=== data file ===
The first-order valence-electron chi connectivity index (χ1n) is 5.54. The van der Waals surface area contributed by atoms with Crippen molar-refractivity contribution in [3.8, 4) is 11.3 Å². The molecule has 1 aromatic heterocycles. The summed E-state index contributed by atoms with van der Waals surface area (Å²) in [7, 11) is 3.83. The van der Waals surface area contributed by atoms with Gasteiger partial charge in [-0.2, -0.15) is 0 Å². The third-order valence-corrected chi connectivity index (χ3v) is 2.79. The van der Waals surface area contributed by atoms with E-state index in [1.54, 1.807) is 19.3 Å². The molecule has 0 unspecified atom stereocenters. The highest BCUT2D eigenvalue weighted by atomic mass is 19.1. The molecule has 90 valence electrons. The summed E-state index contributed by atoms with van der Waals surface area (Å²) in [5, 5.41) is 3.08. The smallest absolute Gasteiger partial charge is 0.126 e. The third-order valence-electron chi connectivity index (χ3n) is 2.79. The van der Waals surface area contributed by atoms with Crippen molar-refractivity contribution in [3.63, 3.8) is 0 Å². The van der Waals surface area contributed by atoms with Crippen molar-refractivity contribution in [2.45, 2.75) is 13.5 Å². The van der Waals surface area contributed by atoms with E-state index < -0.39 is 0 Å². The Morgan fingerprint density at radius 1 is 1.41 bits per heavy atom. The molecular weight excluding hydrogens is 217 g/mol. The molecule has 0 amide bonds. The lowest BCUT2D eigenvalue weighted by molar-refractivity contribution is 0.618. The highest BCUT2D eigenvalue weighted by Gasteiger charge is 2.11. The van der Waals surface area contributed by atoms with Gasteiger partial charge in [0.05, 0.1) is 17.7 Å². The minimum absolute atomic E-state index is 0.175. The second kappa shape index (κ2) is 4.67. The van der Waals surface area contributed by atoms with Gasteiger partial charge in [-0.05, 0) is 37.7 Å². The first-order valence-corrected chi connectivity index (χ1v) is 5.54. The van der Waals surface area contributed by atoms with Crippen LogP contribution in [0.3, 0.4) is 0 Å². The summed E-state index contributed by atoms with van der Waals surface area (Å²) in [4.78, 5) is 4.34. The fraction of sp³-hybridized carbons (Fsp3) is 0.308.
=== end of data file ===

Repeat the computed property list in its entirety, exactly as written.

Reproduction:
The first-order valence-electron chi connectivity index (χ1n) is 5.54. The van der Waals surface area contributed by atoms with Crippen molar-refractivity contribution in [3.8, 4) is 11.3 Å². The molecule has 1 aromatic heterocycles. The summed E-state index contributed by atoms with van der Waals surface area (Å²) in [7, 11) is 3.83. The van der Waals surface area contributed by atoms with Gasteiger partial charge in [-0.2, -0.15) is 0 Å². The third-order valence-corrected chi connectivity index (χ3v) is 2.79. The van der Waals surface area contributed by atoms with E-state index in [1.54, 1.807) is 19.3 Å². The molecule has 0 unspecified atom stereocenters. The highest BCUT2D eigenvalue weighted by atomic mass is 19.1. The molecule has 90 valence electrons. The summed E-state index contributed by atoms with van der Waals surface area (Å²) in [5, 5.41) is 3.08. The smallest absolute Gasteiger partial charge is 0.126 e. The third-order valence-electron chi connectivity index (χ3n) is 2.79. The van der Waals surface area contributed by atoms with Crippen molar-refractivity contribution in [3.63, 3.8) is 0 Å². The van der Waals surface area contributed by atoms with Crippen molar-refractivity contribution in [2.45, 2.75) is 13.5 Å². The van der Waals surface area contributed by atoms with E-state index < -0.39 is 0 Å². The Morgan fingerprint density at radius 1 is 1.41 bits per heavy atom. The molecular weight excluding hydrogens is 217 g/mol. The molecule has 0 amide bonds. The lowest BCUT2D eigenvalue weighted by molar-refractivity contribution is 0.618. The highest BCUT2D eigenvalue weighted by Gasteiger charge is 2.11. The van der Waals surface area contributed by atoms with Gasteiger partial charge in [0.05, 0.1) is 17.7 Å². The minimum absolute atomic E-state index is 0.175. The second kappa shape index (κ2) is 4.67. The van der Waals surface area contributed by atoms with Gasteiger partial charge in [-0.05, 0) is 37.7 Å². The first-order valence-corrected chi connectivity index (χ1v) is 5.54. The van der Waals surface area contributed by atoms with Crippen LogP contribution in [0.3, 0.4) is 0 Å². The summed E-state index contributed by atoms with van der Waals surface area (Å²) in [4.78, 5) is 4.34. The fraction of sp³-hybridized carbons (Fsp3) is 0.308.